As a result, their job causes high levels of stress and many people burn out quickly. This leads to the worst possible outcome: poorly-qualified management, high turnover of management personnel, and demotivated development staff who distrust management.
This scenario completely contradicts our ideology. We spend an essential part of our lives at work, so we want to make sure the office environment is pleasant and filled with smart people who are guided by common sense, rather than by regulations and subordination.
Where can managers be found?
We realized that hiring managers from outside is a bad idea for us, so we decided to look for PMs within the development team.
Today, most of our projects have between two to seven developers. We noticed that some developers consistently took on more responsibility for their project than others. A logical conclusion for us was to assign these developers some managerial tasks and see what happens.
Once again, we ran into problems.
At first, things seemed to go well. High performing developers were assuming managerial responsibilities and driving their project teams to success. However, after a short while, we noticed that the workload of these people became unbearable. They still had to deliver their development assignments on time, while also dedicating significant efforts to managerial duties.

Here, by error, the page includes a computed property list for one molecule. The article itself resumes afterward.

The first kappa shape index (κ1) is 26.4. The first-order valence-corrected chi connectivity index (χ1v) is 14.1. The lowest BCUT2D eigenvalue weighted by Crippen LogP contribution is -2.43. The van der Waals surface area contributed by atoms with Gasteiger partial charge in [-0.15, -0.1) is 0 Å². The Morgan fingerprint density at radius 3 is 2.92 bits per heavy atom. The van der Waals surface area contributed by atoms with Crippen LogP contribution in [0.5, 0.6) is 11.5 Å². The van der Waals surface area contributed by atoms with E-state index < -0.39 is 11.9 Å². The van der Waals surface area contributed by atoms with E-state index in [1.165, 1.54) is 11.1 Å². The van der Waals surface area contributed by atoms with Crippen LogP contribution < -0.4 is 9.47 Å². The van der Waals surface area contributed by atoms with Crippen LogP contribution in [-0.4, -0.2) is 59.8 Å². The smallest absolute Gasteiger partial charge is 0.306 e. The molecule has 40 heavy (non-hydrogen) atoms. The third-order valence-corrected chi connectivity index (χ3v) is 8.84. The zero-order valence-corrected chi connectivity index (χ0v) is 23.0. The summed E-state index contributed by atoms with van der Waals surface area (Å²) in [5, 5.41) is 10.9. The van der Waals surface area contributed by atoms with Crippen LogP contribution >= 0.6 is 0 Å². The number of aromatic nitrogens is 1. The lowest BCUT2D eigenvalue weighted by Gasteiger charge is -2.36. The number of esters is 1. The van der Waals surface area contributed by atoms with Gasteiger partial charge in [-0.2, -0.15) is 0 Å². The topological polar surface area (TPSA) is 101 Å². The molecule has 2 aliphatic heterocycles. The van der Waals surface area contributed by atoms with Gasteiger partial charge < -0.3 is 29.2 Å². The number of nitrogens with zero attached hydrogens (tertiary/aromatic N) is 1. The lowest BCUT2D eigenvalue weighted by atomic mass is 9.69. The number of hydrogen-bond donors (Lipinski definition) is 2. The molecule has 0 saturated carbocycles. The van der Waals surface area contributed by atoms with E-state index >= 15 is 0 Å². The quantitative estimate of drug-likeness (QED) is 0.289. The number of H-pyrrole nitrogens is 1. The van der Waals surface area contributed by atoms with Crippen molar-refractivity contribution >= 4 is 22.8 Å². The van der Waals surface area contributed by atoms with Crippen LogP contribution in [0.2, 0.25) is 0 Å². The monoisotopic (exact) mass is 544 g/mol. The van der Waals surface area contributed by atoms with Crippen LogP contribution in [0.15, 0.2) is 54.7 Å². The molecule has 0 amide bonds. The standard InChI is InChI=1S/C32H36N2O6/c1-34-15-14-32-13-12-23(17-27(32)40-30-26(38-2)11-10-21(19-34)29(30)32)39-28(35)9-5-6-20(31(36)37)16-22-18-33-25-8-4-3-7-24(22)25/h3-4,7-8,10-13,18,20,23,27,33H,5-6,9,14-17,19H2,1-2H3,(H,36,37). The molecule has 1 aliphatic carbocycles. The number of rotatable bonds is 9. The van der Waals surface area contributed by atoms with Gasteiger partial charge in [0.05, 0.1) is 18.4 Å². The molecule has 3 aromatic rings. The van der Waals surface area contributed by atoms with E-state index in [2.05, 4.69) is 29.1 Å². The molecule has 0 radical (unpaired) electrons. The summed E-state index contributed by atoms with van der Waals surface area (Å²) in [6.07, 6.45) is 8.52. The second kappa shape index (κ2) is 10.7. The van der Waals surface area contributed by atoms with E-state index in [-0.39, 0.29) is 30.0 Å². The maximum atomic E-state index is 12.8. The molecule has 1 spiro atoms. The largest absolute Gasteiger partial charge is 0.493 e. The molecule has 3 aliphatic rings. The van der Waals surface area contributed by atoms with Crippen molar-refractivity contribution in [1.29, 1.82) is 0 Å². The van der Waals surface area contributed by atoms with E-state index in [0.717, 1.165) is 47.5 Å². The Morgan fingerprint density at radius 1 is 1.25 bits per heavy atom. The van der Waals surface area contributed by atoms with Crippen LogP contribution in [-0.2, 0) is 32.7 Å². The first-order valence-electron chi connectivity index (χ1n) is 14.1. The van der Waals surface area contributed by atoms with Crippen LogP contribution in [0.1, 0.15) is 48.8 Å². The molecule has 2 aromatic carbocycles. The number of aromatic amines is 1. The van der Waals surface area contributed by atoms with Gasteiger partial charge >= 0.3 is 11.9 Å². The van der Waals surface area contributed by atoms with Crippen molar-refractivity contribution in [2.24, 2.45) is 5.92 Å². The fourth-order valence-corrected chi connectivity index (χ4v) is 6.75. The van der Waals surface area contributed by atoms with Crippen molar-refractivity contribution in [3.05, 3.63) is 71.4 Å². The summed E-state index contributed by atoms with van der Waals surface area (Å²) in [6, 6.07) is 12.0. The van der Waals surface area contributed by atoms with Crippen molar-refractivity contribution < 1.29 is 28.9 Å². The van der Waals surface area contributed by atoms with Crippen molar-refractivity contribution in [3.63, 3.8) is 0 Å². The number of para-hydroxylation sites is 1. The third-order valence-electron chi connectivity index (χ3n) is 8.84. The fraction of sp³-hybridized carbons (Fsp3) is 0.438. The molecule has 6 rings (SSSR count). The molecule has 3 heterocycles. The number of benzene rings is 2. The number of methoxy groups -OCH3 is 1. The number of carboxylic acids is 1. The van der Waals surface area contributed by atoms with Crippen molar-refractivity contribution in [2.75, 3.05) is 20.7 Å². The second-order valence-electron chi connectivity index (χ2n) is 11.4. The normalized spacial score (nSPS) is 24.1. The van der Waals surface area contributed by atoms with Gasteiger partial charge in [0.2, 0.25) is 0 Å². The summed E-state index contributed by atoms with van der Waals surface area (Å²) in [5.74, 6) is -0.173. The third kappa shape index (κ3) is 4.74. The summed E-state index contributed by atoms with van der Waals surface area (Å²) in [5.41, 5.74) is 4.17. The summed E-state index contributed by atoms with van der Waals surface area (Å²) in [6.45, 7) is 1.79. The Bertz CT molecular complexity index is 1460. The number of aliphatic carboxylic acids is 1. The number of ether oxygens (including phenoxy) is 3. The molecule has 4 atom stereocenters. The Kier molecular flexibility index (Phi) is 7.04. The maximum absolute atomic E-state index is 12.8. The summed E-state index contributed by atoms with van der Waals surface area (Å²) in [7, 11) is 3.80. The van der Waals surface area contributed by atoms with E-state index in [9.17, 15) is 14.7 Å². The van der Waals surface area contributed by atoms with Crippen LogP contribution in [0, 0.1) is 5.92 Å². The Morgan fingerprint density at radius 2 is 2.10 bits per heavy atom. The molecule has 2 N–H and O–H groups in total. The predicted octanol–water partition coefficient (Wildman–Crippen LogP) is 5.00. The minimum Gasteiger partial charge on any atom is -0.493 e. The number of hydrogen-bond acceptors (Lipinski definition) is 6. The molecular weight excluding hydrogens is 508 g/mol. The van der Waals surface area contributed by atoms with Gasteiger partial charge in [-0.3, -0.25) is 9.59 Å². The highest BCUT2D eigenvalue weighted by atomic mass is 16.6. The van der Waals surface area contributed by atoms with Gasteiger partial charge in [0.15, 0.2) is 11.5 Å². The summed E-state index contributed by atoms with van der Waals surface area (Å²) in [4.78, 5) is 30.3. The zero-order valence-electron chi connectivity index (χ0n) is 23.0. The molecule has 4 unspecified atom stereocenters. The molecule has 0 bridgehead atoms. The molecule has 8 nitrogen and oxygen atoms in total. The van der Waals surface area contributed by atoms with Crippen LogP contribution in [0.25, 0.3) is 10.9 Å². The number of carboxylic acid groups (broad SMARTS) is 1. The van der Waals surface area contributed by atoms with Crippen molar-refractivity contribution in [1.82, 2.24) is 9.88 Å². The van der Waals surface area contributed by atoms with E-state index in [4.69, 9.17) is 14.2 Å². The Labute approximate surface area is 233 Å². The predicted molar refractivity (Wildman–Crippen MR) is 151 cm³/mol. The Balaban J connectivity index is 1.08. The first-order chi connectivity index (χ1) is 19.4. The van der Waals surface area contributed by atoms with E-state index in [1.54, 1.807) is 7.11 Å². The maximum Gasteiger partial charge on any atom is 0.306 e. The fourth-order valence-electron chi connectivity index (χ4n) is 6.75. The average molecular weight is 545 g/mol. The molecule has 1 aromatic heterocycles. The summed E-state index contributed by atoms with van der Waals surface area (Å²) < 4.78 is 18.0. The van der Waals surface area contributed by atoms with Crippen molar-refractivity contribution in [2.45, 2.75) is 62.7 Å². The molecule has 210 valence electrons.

Feeling personal responsibility for the project, they felt they could not delegate their technical assignments to others. They preferred to deal with complex and urgent tasks while letting the rest of the team complete simple and mundane assignments.This led to further burnout, unbalanced workload and loss of motivation, ultimately affecting the quality of work. Another important consideration to keep in mind is that not everyone wants to be a manager (yes, we had to learn this the hard way!)
We realized that we could not just burden people with duties and responsibilities and set them adrift. We had to explain their new role in details, provide the necessary tools and set them up for success. We had to keep a close eye on how they were coping with their new responsibilities and get involved when things were not going smoothly.
One situation we had to address right away was to explain to developers that it was okay to spend a full working day in client meetings, discussing requirements and scoping out the project. This was a new reality for someone used to produce code.
Most importantly, we had to ensure that employees were enjoying their new responsibilities, and not simply following the directive of the upper management.
The key question we needed to answer was - what is the appropriate level of oversight? On one hand, it seemed better to give employees the opportunity to make mistakes and learn on their own, but on the other, we needed to ensure that our clients were happy with our work.
IIn the next article, we will discuss our current management system and our approach to organizing the work within the team. We will also talk about training developers and managers, and how to use common sense when coping with difficulties. Stay tuned for part two!